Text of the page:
Rose-tinted new arrivals

Ahhhh, new beginnings...

As I keep finding ways to bring up in the blog this past week, I've moved to Lake Merritt in Oakland. I'm a little besotted with it. Moving over the bridge from San Francisco, we've got seasons back. San Francisco has two gears, grey and slightly less grey, but now we're suddenly in the middle of an early spring heatwave. Our apartment looks over the aforementioned lake (which is actually a tidal lagoon, but oh well). It's serene.

Being in Oakland, there are a lot of younger people and families around. It feels as though we're back among our own stratum of life. The neighbourhood is stacked with cool bars and restaurants and is bookended with organic supermarkets. It's lush and green. There's even a school in the area and when I'm working at my desk with the windows open the sound of children laughing wafts up at certain points of the day.   

I have a chronic case, as you might've gathered, of rose-tinted vision. It is an affliction that commonly affects those new in town, as well as travellers. 

There's a good Douglas Adams quote that rings true here: "You create a universe by perceiving it, so everything in the universe you perceive is specific to you."

Case in point: Yesterday, I went running on the five-kilometre path around ithe lake. Parts of Lake Merritt don't smell particularly good. There is the odd unnatural creation floating in it. I chuckled seeing this all, finding it endearing... all part of Oakland's scrappy underdog status.

It was about 5pm and running around the lake, I saw a drunk fall over on the grass without any warning. Someone leaned over to inquire whether he was okay and he hissed back like a zoo animal. There were a couple of homeless people sleeping away in parts of the track and a couple of slightly grubby hippies sitting on a bench playing Dave Matthews-esque music.

The mental adjectives I reached out for to describe this were "folksy", "real" and "unpretentious". Now, don't get me wrong, the lake is a really nice water-feature with lots of charming-in-any-context features. But if I were a betting man, I wouldn't put money on those same words being the first ones into my head in six months' time. 

Today's charm is tomorrow's frustration. Who knows, maybe we'll hate it here. Maybe this will be the worst place I'll ever live. I really don't think so, but I also can't really guarantee otherwise.

That's part of the fun of moving though, right? When you're a new arrival, it is a time of fascination and intrigue. You see "potential new favourite local restaurant" where in a few months time it might be "that place I overpaid for my meal and the chicken was cold". Every new thing you do might end up being a fun new ritual. The sense of possibility is endless.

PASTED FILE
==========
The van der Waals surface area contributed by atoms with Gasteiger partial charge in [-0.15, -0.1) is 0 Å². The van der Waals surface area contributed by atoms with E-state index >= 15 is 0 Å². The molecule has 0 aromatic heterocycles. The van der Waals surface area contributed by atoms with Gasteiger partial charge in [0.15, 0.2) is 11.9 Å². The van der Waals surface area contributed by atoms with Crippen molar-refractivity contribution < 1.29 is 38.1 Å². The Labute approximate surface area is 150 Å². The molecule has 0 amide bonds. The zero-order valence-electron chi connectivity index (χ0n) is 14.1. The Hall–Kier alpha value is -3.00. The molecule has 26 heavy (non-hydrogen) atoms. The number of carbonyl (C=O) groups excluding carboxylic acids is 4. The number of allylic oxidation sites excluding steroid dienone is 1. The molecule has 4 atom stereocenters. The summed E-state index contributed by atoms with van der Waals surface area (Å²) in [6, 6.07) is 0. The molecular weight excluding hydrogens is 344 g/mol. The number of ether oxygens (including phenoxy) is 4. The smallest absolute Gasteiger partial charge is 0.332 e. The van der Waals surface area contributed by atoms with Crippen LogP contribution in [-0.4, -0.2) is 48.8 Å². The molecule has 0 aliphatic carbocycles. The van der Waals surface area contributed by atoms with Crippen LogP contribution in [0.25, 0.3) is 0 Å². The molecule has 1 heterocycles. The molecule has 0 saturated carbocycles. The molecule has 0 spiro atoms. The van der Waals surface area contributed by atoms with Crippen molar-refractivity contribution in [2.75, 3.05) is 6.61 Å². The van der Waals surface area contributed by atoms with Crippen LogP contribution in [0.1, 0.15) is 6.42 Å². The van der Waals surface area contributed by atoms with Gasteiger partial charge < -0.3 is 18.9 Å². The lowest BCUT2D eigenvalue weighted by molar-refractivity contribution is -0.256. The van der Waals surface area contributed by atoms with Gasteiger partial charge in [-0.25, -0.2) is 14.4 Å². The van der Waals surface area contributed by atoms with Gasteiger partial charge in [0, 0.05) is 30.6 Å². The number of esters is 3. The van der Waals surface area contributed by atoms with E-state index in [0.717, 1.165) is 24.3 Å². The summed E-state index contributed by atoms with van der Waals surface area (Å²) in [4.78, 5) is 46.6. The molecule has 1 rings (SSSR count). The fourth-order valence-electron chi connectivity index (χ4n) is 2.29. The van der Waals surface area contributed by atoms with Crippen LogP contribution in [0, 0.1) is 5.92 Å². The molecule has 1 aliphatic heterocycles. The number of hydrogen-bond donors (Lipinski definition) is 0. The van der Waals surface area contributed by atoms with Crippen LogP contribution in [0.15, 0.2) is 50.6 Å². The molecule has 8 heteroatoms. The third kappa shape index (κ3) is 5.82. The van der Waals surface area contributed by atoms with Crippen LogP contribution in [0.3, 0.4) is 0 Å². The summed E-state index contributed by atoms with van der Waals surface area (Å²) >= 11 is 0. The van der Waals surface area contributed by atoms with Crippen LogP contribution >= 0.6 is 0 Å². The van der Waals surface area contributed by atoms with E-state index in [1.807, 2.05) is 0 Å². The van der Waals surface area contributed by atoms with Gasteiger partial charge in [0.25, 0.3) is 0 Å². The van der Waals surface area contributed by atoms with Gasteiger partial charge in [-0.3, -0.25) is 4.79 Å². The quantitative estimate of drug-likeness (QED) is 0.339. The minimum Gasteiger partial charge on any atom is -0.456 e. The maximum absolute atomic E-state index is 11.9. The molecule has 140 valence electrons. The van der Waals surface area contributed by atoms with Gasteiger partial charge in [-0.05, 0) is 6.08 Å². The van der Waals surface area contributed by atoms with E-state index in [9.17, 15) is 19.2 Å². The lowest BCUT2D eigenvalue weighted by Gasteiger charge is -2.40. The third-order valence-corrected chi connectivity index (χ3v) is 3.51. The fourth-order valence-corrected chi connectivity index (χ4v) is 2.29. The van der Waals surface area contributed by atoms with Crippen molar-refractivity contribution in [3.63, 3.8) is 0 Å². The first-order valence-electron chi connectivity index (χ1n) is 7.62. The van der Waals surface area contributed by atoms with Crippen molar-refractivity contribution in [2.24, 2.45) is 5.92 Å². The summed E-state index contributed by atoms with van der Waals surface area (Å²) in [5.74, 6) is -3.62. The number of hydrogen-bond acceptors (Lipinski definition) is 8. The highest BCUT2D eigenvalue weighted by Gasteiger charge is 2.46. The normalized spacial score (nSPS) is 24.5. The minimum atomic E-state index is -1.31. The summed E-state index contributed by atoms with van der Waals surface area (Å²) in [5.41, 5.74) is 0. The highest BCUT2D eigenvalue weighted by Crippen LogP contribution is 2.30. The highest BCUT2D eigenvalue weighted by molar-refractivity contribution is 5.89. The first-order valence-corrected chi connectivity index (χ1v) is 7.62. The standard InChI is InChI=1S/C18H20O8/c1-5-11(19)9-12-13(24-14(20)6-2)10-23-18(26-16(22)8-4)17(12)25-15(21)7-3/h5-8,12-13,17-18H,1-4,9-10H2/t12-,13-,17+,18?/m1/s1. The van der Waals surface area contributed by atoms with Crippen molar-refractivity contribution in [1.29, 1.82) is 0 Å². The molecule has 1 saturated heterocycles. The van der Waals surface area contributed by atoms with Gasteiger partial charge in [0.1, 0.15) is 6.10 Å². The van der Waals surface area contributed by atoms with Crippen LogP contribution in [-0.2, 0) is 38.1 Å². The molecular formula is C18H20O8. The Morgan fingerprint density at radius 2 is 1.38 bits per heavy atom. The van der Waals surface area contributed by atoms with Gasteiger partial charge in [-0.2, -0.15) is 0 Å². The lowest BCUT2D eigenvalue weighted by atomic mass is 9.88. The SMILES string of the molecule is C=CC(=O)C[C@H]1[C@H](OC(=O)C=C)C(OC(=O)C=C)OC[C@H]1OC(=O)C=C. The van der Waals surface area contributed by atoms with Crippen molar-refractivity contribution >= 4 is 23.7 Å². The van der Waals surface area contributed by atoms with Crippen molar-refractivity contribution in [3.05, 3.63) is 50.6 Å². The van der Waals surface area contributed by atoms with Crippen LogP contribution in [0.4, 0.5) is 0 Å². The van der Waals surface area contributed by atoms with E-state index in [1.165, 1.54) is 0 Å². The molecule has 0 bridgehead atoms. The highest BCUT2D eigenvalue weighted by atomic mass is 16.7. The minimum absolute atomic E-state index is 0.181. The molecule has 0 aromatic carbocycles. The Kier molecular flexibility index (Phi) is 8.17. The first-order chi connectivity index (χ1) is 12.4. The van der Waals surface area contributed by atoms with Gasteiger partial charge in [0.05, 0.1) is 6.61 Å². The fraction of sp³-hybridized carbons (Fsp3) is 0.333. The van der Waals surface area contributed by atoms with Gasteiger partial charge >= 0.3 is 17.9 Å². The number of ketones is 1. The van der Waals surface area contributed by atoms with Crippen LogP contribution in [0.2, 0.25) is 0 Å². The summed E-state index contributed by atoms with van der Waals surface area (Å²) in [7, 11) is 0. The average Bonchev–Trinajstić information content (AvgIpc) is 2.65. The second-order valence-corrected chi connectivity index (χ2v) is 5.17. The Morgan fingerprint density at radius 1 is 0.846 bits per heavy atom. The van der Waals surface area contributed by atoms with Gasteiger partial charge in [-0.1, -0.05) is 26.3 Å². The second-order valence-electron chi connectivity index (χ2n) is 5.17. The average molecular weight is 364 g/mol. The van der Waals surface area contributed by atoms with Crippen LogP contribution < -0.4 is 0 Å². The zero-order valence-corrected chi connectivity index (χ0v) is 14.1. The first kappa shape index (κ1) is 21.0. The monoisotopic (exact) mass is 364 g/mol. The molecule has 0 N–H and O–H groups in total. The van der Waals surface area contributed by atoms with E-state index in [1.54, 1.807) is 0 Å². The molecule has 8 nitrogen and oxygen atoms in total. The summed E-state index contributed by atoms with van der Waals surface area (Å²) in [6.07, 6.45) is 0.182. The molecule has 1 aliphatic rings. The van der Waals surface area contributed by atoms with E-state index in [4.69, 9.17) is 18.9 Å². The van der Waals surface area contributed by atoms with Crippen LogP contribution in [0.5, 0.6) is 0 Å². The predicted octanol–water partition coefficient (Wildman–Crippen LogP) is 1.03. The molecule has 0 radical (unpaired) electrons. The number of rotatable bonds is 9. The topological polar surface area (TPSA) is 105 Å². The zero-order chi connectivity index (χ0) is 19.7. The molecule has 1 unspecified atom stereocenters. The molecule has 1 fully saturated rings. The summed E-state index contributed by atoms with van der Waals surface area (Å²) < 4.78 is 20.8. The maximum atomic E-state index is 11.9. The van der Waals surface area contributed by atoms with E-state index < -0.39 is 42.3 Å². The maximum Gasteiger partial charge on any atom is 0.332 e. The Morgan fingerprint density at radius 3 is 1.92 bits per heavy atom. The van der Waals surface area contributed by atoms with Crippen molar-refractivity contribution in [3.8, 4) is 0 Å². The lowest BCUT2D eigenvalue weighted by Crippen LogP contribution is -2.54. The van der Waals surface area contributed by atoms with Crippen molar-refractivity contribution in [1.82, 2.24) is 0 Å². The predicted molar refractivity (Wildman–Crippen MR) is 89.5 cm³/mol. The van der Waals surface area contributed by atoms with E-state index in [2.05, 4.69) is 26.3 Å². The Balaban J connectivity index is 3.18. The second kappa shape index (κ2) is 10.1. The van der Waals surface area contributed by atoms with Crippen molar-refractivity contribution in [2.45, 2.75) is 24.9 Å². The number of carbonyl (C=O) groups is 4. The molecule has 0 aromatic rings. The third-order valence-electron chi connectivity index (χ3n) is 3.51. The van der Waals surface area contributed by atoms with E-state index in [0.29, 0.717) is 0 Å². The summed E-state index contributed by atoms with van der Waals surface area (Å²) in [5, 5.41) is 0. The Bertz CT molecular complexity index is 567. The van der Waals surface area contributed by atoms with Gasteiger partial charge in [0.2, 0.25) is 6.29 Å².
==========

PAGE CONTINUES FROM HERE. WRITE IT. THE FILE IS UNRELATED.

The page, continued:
Maybe it is just that I'm an excitable person. I know that I have always been a very enthusiastic traveller. I love being somewhere new.

I travelled with my sister to Buenos Aires for three weeks in 2007 (I might've aired this story out before) and interchanges like the following popped up all the time.

Me: "Oh, man, hairdressers are open so late here! It's like 9pm. Man, this city has such an incredible energy!"

My sister: "I get my haircut at this time of night back home all of the time."

It's kind of the best thing about travelling, that you get to sample cities of the world wantonly and (mostly) only see the good. New York is all Broadway, Times Square, great restaurants and neighbourhoods, rather than the dirty subways and expensive price tags. In Los Angeles you see the movie stars and the beaches rather than the traffic and the crime.

It's also part of what makes travel surreal. Travel is educational, broadens horizons and seeing the world usually leads to invaluable new insight.

But your perception of the places you visit bears no resemblance to reality, right?

Alternatively, this to me is all part of why being able to settle somewhere, anywhere, internationally for a period of time is enriching. It's a rare opportunity to feel at home somewhere other than your own actual home.

Getting the feel for the subtler, sometimes much less glorious, intonations of a completely different way of life requires some standing still, but it's worth it.

It is for that reason that I look forward to getting to know Oakland, warts and all, past this initial burst of attraction and infatuation. 

Become a fan of Voyages in America on Facebook: you'll get blog posts to your news feed, some great photography, and some good chatter. You can also follow the conversation on Twitter, or send an email and share your thoughts.